Laser trabeculoplasty (LTP) aims to treat the trabecular meshwork (TM) with laser to improve aqueous outflow facility. It can be used as an adjunct to medications, after failure of medical therapy or as initial treatment for glaucoma. [4] LTP is indicated in primary open-angle glaucoma (POAG), pseudoexfoliation glaucoma, pigmentary glaucoma, and ocular hypertension, [1],[2],[4],[5] pseudophakic glaucoma, [6] and normal tension glaucoma. [7] Some have proposed it as a treatment after failed trabeculectomy. [8] Several studies also suggest that SLT can be used as a temporizing treatment and prophylactic procedure in patients with elevated intraocular pressure (IOP) after intravitreal triamcinolone acetonide injection. [9],[10] Used in conjunction with medication, SLT has been shown to significantly reduce IOP in patients already on prostaglandin analogue therapy. [11] SLT has also been used to treat secondary glaucoma due to silicone oil. [12] Contraindications to LTP include extensive peripheral anterior synechiae, uveitis, neovascular glaucoma, and developmental glaucomas. [1],[6] LTP is usually contraindicated in eyes with narrow angles. However, cases of primary angle closure and a patent iridotomy with at least 90° of visible TM may benefit from SLT. [13] The primary LTP techniques in use today are ALT and SLT. Other options include MLT, titanium sapphire laser trabeculoplasty (TSLT).

Argon laser trabeculoplasty was introduced by Wise and Witter in 1979. [14] The glaucoma laser trial (GLT) showed that ALT was at least as effective as initial treatment with timolol maleate 0.5%. [15] However, use among comprehensive ophthalmologists was limited due to the visible thermal damage, limited repeatability, late IOP rise, and treatment failure along with the technical skill required to correctly identify angle structures. [16] A laser that delivers over 100 times less energy that ALT while providing a similar IOP-lowering effect was developed by Latina in 1995. It is a 532 nm frequency-doubled, Q-switched, neodymium: Yttrium aluminum garnet (Nd: YAG) laser that selectively target the pigmented tissue with minimal collateral thermal damage to the TM. It delivers a 400 mm diameter treatment spot in 3 ns. The large spot size allows greater tolerance for imprecise identification of angle structures during laser application. [17] In 2005, Ingvoldstad et al. investigated the use of micropulse diode laser to perform trabeculoplasty. [18]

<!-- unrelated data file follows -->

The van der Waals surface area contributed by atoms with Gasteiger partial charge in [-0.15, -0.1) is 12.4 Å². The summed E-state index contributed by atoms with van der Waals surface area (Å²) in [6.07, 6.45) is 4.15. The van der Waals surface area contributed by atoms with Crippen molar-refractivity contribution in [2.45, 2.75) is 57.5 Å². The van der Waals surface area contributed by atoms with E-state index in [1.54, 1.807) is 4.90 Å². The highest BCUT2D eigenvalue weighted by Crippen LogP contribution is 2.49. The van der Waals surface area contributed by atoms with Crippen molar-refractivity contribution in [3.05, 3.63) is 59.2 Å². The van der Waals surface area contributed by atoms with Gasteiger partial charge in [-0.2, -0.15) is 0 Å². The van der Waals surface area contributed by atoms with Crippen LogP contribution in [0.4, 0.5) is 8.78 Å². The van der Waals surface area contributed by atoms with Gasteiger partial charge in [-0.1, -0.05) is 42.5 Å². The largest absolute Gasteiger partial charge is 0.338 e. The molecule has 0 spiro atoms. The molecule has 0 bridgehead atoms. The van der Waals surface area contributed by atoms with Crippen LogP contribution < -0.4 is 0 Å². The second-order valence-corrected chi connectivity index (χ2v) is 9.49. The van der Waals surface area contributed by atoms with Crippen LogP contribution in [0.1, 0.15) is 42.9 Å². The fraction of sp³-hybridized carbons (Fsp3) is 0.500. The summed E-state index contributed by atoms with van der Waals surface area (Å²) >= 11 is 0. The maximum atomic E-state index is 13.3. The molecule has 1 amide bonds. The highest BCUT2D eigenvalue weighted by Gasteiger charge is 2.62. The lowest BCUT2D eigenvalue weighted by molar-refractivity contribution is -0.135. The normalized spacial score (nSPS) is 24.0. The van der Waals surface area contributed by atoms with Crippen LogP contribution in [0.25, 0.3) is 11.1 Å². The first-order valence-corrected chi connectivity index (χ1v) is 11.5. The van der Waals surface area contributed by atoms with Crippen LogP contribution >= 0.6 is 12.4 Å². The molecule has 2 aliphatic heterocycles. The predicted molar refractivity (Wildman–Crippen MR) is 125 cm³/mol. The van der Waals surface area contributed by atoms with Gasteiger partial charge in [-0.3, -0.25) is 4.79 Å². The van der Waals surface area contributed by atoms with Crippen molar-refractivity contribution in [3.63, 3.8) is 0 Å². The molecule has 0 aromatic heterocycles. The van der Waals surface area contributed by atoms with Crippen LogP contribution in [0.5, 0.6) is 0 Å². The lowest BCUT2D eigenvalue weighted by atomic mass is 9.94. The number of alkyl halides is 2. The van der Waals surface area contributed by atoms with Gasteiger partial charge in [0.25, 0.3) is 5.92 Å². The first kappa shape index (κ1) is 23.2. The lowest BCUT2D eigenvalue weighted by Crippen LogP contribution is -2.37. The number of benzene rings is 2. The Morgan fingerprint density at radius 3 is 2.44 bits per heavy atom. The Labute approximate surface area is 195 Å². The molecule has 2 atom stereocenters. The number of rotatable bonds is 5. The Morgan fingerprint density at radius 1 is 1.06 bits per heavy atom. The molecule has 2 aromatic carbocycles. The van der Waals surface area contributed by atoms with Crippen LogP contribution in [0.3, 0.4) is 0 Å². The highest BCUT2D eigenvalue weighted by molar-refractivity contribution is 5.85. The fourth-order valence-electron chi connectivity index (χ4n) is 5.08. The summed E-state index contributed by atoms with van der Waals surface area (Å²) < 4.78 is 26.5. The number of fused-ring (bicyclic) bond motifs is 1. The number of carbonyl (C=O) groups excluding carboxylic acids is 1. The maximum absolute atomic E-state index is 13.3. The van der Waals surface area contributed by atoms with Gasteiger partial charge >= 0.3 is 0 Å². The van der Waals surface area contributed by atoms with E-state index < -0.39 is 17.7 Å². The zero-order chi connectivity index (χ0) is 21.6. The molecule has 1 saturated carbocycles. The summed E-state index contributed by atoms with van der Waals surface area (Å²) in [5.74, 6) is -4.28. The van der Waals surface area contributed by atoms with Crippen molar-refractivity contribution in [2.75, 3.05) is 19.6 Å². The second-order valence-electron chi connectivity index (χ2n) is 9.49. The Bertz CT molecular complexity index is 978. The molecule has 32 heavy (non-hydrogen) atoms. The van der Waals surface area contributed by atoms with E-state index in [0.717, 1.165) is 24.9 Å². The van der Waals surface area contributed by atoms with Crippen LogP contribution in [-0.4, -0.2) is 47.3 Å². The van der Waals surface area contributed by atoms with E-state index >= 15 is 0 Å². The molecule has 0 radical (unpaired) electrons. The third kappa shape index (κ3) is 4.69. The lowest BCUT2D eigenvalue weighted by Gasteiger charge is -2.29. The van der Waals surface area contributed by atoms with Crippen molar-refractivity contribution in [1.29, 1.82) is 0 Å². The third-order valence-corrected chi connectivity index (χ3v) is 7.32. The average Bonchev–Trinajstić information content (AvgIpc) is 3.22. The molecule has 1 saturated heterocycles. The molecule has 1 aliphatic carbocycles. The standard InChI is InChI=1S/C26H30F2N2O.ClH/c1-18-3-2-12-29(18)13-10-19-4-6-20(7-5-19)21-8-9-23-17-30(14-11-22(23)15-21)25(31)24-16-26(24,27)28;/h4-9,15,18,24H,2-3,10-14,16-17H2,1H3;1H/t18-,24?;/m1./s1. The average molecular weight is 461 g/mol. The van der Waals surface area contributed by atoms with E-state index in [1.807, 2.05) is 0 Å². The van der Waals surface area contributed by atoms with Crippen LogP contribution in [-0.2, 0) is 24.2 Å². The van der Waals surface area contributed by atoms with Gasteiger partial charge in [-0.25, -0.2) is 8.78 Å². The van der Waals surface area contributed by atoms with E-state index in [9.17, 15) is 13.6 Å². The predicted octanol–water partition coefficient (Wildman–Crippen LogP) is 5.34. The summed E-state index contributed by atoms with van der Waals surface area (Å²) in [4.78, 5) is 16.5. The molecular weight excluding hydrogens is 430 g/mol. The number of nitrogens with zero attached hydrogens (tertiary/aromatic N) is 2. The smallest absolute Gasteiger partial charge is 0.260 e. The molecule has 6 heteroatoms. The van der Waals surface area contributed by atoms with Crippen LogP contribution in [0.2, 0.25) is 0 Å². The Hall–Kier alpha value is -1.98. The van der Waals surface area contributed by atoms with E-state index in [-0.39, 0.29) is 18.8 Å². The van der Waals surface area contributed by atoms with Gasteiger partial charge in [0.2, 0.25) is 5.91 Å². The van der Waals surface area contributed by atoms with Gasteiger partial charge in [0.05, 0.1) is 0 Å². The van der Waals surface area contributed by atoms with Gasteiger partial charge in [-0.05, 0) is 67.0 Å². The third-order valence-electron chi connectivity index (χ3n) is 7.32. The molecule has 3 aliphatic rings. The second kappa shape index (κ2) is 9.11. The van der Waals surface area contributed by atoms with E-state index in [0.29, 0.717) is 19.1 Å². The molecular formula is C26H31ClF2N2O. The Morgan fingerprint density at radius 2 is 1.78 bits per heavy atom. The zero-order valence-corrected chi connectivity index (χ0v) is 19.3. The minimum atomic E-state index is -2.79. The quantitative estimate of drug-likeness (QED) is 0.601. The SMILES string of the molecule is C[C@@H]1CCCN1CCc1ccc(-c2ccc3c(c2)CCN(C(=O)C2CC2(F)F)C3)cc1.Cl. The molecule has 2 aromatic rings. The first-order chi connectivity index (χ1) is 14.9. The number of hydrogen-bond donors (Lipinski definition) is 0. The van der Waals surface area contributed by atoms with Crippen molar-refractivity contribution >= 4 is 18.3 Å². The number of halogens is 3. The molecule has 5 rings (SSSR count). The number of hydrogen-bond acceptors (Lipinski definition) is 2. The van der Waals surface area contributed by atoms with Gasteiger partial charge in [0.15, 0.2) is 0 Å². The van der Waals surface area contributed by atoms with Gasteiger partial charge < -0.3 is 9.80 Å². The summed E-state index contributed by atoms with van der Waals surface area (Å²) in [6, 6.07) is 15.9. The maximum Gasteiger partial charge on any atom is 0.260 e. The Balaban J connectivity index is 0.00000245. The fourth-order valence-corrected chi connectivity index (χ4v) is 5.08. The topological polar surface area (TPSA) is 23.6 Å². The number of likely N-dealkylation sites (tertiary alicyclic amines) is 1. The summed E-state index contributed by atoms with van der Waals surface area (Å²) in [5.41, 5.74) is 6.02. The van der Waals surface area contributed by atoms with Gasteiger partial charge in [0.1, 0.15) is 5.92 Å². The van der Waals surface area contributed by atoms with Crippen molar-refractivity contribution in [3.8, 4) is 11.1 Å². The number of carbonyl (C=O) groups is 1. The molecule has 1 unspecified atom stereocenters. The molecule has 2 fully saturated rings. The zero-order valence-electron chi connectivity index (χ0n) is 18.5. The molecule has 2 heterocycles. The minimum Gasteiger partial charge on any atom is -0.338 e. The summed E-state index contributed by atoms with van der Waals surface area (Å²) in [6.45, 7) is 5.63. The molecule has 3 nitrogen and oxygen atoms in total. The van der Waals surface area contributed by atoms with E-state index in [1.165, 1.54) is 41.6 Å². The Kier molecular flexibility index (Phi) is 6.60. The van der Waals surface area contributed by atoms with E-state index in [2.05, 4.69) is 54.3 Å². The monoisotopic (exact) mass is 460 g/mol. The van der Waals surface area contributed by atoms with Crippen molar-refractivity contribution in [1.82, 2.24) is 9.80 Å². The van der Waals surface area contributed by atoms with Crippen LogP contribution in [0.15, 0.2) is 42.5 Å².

The recommended treatment parameters for ALT, SLT, and MLT are presented in [Table 1].{Table 1}

The use of lower power is strongly recommended in heavily pigmented angles like pigmentary glaucoma. [1] A study found that low-power annual SLT treatment yielded better results compared to ALT and standard SLT. [19]

Pretreatment with topical anesthetic and prophylactic hypotensive agent such as apraclonidine or brimonidine. Various lenses may be used for LTP including the Goldmann three-mirror lens and the Ritch trabeculoplasty lens. [2] The Latina lens was designed specifically for the SLT and had no spot size magnification. [2],[5],[20]

 Laser Trabeculoplasty Intraocular Pressure-Lowering Mechanisms